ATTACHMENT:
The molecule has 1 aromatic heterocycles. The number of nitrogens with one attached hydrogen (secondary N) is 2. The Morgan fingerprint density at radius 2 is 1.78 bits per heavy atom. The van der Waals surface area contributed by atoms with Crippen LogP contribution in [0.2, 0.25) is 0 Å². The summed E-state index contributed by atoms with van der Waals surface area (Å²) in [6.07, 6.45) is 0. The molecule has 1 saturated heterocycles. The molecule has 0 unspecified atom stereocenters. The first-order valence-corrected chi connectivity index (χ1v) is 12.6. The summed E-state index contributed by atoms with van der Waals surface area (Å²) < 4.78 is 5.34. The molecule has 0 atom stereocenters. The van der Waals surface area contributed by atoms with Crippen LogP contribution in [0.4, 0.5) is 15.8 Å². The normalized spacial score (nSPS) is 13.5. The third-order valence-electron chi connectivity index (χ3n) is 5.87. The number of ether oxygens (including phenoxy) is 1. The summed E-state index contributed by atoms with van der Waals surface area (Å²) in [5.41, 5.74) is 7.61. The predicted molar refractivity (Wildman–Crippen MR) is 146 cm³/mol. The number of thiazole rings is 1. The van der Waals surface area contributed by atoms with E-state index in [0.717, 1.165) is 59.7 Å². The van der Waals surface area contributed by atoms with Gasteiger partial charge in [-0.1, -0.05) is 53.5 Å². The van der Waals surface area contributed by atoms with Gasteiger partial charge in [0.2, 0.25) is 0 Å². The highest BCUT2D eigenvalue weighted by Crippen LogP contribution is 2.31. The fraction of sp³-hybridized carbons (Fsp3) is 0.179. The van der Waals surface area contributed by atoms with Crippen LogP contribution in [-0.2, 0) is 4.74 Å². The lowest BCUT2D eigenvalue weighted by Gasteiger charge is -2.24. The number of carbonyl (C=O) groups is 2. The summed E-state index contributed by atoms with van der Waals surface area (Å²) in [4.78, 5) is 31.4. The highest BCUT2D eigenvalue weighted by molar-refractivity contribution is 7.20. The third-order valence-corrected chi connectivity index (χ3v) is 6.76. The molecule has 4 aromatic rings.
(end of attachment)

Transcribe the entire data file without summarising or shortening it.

The molecule has 1 aromatic heterocycles. The number of nitrogens with one attached hydrogen (secondary N) is 2. The Morgan fingerprint density at radius 2 is 1.78 bits per heavy atom. The van der Waals surface area contributed by atoms with Crippen LogP contribution in [0.2, 0.25) is 0 Å². The summed E-state index contributed by atoms with van der Waals surface area (Å²) in [6.07, 6.45) is 0. The molecule has 1 saturated heterocycles. The molecule has 0 unspecified atom stereocenters. The first-order valence-corrected chi connectivity index (χ1v) is 12.6. The summed E-state index contributed by atoms with van der Waals surface area (Å²) < 4.78 is 5.34. The molecule has 0 atom stereocenters. The van der Waals surface area contributed by atoms with Crippen LogP contribution in [0.4, 0.5) is 15.8 Å². The normalized spacial score (nSPS) is 13.5. The third-order valence-electron chi connectivity index (χ3n) is 5.87. The number of ether oxygens (including phenoxy) is 1. The summed E-state index contributed by atoms with van der Waals surface area (Å²) in [5.41, 5.74) is 7.61. The predicted molar refractivity (Wildman–Crippen MR) is 146 cm³/mol. The number of thiazole rings is 1. The van der Waals surface area contributed by atoms with E-state index in [0.717, 1.165) is 59.7 Å². The van der Waals surface area contributed by atoms with Gasteiger partial charge in [-0.1, -0.05) is 53.5 Å². The van der Waals surface area contributed by atoms with Gasteiger partial charge in [0.2, 0.25) is 0 Å². The highest BCUT2D eigenvalue weighted by Crippen LogP contribution is 2.31. The fraction of sp³-hybridized carbons (Fsp3) is 0.179. The van der Waals surface area contributed by atoms with Crippen LogP contribution in [-0.2, 0) is 4.74 Å². The lowest BCUT2D eigenvalue weighted by Gasteiger charge is -2.24. The number of carbonyl (C=O) groups is 2. The summed E-state index contributed by atoms with van der Waals surface area (Å²) in [4.78, 5) is 31.4. The highest BCUT2D eigenvalue weighted by molar-refractivity contribution is 7.20. The third-order valence-corrected chi connectivity index (χ3v) is 6.76. The molecule has 4 aromatic rings.